In soccer, at least on the international level, it is all about player generations. In the last 10 years, nations like Spain, Germany or the Netherlands started to invest heavily into the athletic education of kids, not only for the sake of its own professional leagues but also to compete in big tournaments like the World Cup or Euro Championship long-term.
From the beautiful loser to a stone-cold winner
Spain took a beating in so many of these tournaments over the last decades. Playing a beautiful offensive-minded soccer but never being able to take the next step in regards of winning it all was the trademark of this proud nation. As in Portugal with the Golden Generation of stars like Luis Figo or Rui Costa, the Iberians feared that their selection of young players would share the same fate of being tremendously talented but not able to win on the big stage.
Things have changed drastically in the last six years. Spanish soccer reinvented itself in a way that it had become a blueprint for absolute success. While holding on to the philosophy of this amazingly “ticki-tacka” soccer on offense, it was the approach on defense that makes Spain such an efficient and successful squad. Offense wins games, but defense wins championships as the group of Real Madrid world class defender Sergio Ramos & friends allowed just one goal throughout the whole Euro 2012 (not counting the penalty shots).
This kind of efficiency was a new side of this team that hasn’t reached it’s sealing yet. Most of the players will be in their prime for the World Cup 2014 in Brazil.
A one-sided match
Italy however is on the other side of the fence. Playing against each other in the opening match of their group-stage, the Squadra Azzurra showed that Spain is indeed beatable as the Euro Champion escaped a narrow 1:0 loss on an equalizer.
Just days before the final, Cesare Prandelli’s team executed a brilliant strategy against Germany with early goals in the semifinal. This time, Italy fell victim to this outcome as Spain started furiously into the match and was able to strike first after roughly 15 minutes. Cesc Fabregas made a dazzling run with the ball and found a cutting David Silva for the header to take the lead. This goal disrupted every Italian strategy to lull in the reigning champion. Instead, they needed to open up for the purpose of scoring the equalizer.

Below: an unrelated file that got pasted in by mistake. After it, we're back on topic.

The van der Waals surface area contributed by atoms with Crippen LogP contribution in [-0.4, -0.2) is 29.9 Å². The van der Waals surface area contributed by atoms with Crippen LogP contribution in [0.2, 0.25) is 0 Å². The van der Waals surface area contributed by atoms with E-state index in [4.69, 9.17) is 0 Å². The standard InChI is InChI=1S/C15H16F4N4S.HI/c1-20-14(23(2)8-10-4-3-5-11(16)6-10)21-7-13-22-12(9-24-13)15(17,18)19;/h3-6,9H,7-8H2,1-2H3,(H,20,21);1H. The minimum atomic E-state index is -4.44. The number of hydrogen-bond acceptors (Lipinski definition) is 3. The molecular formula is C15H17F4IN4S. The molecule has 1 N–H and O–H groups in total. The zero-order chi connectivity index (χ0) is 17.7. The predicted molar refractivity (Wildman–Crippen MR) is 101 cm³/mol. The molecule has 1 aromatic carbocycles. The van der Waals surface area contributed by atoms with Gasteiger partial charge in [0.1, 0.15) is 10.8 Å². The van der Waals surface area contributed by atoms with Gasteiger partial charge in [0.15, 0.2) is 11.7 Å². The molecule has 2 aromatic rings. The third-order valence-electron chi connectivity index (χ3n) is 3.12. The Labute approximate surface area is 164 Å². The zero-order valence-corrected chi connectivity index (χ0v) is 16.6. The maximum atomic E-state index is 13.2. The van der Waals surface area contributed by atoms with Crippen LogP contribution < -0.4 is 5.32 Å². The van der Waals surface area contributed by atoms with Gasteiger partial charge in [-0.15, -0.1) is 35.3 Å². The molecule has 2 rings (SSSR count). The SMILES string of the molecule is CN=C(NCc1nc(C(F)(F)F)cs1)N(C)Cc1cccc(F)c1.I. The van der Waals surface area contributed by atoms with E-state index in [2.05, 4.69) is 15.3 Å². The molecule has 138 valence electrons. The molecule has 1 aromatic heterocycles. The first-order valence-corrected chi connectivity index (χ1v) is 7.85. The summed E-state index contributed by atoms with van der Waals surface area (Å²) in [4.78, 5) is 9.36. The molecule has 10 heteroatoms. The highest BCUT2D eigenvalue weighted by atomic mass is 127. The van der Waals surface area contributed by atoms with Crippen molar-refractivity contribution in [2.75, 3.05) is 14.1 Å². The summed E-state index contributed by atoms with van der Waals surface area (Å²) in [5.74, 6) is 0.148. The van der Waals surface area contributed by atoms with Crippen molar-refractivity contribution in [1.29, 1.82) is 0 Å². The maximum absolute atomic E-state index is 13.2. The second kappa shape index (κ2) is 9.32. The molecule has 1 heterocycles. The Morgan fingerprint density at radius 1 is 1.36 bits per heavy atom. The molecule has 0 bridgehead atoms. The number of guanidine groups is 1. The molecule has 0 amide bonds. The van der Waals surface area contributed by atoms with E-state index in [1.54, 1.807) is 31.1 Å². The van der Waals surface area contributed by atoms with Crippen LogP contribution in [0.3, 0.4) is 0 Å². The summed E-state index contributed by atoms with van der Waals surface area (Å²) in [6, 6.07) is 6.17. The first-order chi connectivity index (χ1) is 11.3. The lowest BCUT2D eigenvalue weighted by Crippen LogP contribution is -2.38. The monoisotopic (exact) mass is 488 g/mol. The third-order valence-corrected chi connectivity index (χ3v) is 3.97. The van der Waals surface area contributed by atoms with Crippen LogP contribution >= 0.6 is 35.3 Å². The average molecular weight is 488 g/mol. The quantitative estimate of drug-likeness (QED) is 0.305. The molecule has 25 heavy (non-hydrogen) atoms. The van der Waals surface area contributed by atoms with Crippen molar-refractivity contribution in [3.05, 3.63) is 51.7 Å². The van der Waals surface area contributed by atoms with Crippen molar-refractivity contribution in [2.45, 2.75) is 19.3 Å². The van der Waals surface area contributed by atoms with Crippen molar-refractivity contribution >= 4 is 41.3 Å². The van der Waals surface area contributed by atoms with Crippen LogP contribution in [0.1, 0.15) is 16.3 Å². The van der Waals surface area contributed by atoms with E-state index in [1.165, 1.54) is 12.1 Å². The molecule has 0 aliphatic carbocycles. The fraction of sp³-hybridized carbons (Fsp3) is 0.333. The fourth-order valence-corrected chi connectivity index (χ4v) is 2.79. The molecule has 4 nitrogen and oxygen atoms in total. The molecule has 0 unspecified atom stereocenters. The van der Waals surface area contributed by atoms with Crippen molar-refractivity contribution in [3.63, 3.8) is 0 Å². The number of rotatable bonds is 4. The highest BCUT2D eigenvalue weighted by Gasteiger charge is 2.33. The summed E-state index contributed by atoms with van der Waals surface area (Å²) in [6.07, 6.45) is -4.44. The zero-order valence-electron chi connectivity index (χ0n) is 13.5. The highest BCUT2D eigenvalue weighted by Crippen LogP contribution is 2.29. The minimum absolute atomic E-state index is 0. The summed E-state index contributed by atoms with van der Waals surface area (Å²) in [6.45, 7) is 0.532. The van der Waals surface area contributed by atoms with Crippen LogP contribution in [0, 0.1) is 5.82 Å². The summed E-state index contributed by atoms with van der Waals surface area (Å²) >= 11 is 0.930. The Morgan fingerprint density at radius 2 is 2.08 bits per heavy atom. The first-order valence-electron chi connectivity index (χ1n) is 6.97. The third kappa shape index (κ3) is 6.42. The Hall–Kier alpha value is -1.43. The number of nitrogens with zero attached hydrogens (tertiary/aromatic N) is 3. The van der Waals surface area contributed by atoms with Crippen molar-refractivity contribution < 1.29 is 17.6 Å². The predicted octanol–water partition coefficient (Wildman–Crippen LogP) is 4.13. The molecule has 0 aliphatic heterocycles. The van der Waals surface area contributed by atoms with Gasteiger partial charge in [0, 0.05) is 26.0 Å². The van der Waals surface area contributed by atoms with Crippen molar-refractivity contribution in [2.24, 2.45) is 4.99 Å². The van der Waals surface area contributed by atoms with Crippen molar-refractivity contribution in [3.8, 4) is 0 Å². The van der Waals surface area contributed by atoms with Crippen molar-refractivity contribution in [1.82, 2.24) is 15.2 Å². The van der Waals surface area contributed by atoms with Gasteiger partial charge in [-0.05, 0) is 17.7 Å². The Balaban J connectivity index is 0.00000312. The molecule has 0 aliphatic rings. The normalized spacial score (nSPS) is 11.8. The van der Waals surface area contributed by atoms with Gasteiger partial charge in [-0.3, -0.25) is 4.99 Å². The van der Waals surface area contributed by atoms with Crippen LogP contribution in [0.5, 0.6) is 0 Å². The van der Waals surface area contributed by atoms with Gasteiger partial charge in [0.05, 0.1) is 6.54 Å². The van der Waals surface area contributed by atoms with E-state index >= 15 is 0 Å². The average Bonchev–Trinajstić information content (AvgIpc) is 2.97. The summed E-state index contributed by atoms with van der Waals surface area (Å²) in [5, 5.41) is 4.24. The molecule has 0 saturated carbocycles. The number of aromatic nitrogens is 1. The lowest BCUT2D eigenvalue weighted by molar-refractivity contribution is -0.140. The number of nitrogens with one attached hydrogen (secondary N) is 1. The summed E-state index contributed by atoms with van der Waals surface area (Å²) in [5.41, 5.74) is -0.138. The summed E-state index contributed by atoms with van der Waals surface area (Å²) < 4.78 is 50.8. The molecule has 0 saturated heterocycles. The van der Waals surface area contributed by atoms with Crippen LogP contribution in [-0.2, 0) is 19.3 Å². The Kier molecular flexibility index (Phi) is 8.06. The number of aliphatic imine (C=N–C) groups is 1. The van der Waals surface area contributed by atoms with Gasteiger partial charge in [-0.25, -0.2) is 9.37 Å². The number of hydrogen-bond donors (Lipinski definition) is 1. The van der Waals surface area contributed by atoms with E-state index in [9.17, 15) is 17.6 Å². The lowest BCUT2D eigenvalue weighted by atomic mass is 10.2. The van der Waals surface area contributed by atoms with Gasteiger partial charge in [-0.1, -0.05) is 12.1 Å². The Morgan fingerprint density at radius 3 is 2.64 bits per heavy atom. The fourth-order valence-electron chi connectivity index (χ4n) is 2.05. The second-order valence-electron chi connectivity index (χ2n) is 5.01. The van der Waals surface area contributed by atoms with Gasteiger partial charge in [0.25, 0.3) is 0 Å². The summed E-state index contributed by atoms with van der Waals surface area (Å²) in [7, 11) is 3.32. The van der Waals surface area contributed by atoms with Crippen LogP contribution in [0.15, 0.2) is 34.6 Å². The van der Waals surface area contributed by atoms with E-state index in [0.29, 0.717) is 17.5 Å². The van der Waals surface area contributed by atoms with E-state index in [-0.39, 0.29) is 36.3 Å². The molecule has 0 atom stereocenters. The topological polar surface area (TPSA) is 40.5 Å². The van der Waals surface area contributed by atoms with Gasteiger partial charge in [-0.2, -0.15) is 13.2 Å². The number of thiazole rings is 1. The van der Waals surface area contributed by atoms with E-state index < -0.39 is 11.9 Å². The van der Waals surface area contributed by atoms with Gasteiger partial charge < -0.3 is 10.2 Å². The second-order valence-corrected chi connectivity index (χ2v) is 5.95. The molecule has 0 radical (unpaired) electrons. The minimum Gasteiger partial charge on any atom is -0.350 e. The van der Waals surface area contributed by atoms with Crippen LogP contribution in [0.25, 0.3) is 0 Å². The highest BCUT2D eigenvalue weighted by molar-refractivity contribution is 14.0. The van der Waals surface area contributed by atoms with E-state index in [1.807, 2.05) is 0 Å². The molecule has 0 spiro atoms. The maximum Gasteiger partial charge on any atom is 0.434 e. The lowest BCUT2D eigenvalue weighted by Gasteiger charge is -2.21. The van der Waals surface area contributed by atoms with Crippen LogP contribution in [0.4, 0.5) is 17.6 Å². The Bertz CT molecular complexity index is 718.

Sadly, this change backfired and Italy took the same fate as Germany on Thursday Spain poured it on after Silva's initial breakthrough. Jordi Alba followed up with a goal later in the half, and two late goals by Fernando Torres and Juan Mata sealed the deal for Spain's 4-0 win.
As knock-out rounds prove again, it is mostly about the form of the day and how teams are able to play at full strength and maximum performance by the time it matters. After Italy had ongoing success of using a two-striker-strategy on offense against the german defense featuring Mario Balotelli and Antonio Cassano, they failed to wreak havoc in the Spanish defense yesterday. But all sadness about the loss in the final aside, Italy made a tremendous leap and somehow reinvented itself. Cesare Prandelli will remain the national coach and will be able to continue his work that he started two years ago after a disastrous World Cup 2010.
He made Italy rebuild on the fly and incorporated a healthy mix of young talent such as Balotelli, Riccardo Montolivo or Ignazio Abate and seasoned veterans like Andrea Pirlo and Gianluigi Buffon. The Azzurri can be proud of their development and future plans.
A result of hard work … and luck
Spain proved it’s doubters wrong as many voices raised concern about the champion’s style of play. Too inefficient, too lucky and not nearly as strong as they were in 2008 and 2010.
Truth be told, Spain had luck in this tournament. The first game versus Italy, the narrow match against Croatia that could have ended differently, and the semi-final versus Christiano Ronaldo and Portugal on Wednesday. This kind of luck, however is a result of hard work and discipline that made Spain deserving the Euro 2012 title.
2014 is already on the horizon and Spain continues on its path, teaching young players to be part of this amazing system. While having foreign stars like Ronaldo, Khedira or Karim Benzema in their national Primera Division, Spain is not relying too much on these stars and continue to put the focus on the education of it’s own young talent.